## Non-Convex Hull Surfaces

by Gabriel Taubin
Proceeding of SIGGRAPH Asia 2013 Technical Briefs, Article No. 2
doi: 10.1145/2542355.2542358
Paper
Slides

We present a new algorithm to reconstruct approximating watertight surfaces from finite oriented point clouds. The Convex Hull (CH) of an arbitrary set of points, constructed as the intersection of all the supporting linear half spaces, is a piecewise linear watertight surface, but usually a poor approximation of the sampled surface. We introduce the Non-Convex Hull (NCH) of an oriented point cloud as the intersection of complementary supporting spherical half spaces; one per point. The boundary surface of this set is a piecewise quadratic interpolating surface, which can also be described as the zero level set of the NCH Signed Distance function. We evaluate the NCH Signed Distance function on the vertices of a volumetric mesh, regular or adaptive, and generate an approximating polygonal mesh for the NCH Surface using an isosurface algorithm. Despite its simplicity, this simple algorithm produces high quality polygon meshes competitive with those generated by state-of-the-art algorithms. The relation to the Medial Axis Transform is described.

### Introduction

Figure 1 A: A 2D oriented point cloud. B: A supporting linear half space for one of the oriented points. C: The oriented convex hull (OCH) of the point cloud. D: An outside supporting circle for one of the points. E: Inside supporting circles are obtained by inverting the orientation vectors. F: The non-convex hull (NCH) of the oriented point cloud is the intersection of the complement of all the outside supporting circles. G: A 3D oriented point cloud. NCH surface reconstructions based on octrees of depth 7 (H), 8 (I), and 9 (J).

In this paper we are concerned with the problem of reconstructing an oriented watertight surface approximating a finite set of points with associated unit length orientation vectors, consistently oriented with respect to the sampled surface $$S$$. Oriented point clouds are produced by laser scanners, structured lighting systems, multi-view stereo algorithms, and simulation algorithms.

The prior art on surface reconstruction from point clouds is extensive, spanning more than two decades. Most combinatorial algorithms produce interpolating polygon meshes, and some come with guaranteed reconstruction quality [Bernardini et al. 1999; Amenta et al. 2001; Dey 2007].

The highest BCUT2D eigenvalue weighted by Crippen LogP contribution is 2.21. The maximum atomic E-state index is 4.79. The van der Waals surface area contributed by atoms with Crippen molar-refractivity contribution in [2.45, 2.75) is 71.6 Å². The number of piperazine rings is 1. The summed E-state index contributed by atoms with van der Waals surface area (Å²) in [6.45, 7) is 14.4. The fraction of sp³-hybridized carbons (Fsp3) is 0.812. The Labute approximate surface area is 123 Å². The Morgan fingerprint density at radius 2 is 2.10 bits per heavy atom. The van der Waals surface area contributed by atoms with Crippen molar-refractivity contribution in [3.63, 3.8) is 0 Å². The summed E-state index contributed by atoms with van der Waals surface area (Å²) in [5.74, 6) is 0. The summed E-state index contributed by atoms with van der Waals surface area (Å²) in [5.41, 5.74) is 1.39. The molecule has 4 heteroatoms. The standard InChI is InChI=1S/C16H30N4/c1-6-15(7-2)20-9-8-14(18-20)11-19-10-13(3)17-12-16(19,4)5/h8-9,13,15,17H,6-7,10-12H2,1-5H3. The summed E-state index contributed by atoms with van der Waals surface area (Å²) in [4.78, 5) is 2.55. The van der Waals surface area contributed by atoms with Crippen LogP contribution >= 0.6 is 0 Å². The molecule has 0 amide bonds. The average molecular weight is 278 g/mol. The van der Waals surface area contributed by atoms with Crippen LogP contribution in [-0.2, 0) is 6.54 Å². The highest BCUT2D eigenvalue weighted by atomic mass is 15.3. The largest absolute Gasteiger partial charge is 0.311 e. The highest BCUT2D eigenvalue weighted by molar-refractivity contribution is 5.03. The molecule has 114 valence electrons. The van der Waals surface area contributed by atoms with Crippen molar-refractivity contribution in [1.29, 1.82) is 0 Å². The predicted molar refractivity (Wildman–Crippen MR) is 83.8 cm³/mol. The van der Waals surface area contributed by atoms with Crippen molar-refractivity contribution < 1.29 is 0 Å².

Since implicit surfaces are watertight, most approximating surface reconstruction methods produce implicit surfaces, and through variational formulations reduce the problem to the solution of large sparse linear systems [Kazhdan et al. 2006; Alliez et al. 2007; Man- son et al. 2008; Hoppe et al. 1992; Boissonnat and Cazals 2002; Calakli and Taubin 2011; Alexa et al. 2003; Fleishman et al. 2005; Ohtake et al. 2005]. The estimated implicit function is often evaluated on a regular grid of sufficient resolution, and a polygon mesh approximation is generated using an isosurface algorithm such as Marching Cubes [Lorensen and Cline 1987]. Since the cost of estimating or evaluating the implicit function on a regular grid is often excessive, some methods perform the computations on adaptive volumetric meshes such as octrees which require more complex contouring algorithms [Ohtake et al. 2005; Kazhdan et al. 2006; Manson et al. 2008; Calakli and Taubin 2011].

The method proposed in this paper falls somewhere in between these categories. A continuous interpolating piecewise quadratic NCH Signed Distance function is constructed as a function of the oriented point locations and orientation vectors through a simple and direct computation. Then the NCH Signed Distance function is evaluated on the vertices of a volumetric mesh, such as a regular voxel grid or octree constructed as a function of the point locations. Finally an isosurface algorithm is also used to generate an approximating polygonal mesh. When the volumetric mesh is conforming, the polygon mesh is guaranteed to be watertight.

Figure 2 A: An oriented point cloud with approximately 25K points. B: The polygon mesh extracted by the naive algorithm on a 5003 voxel grid. C: The oriented points superimposed with the mesh. D: Detail view of the point cloud showing points and orientation vectors. E: Close-up view of B. Close-up view of C. Note that the polygon density is higher than the point cloud sampling rate. The reconstructed polygon mesh has 556,668 vertices and 555,386 faces.

### The Naïve Algorithm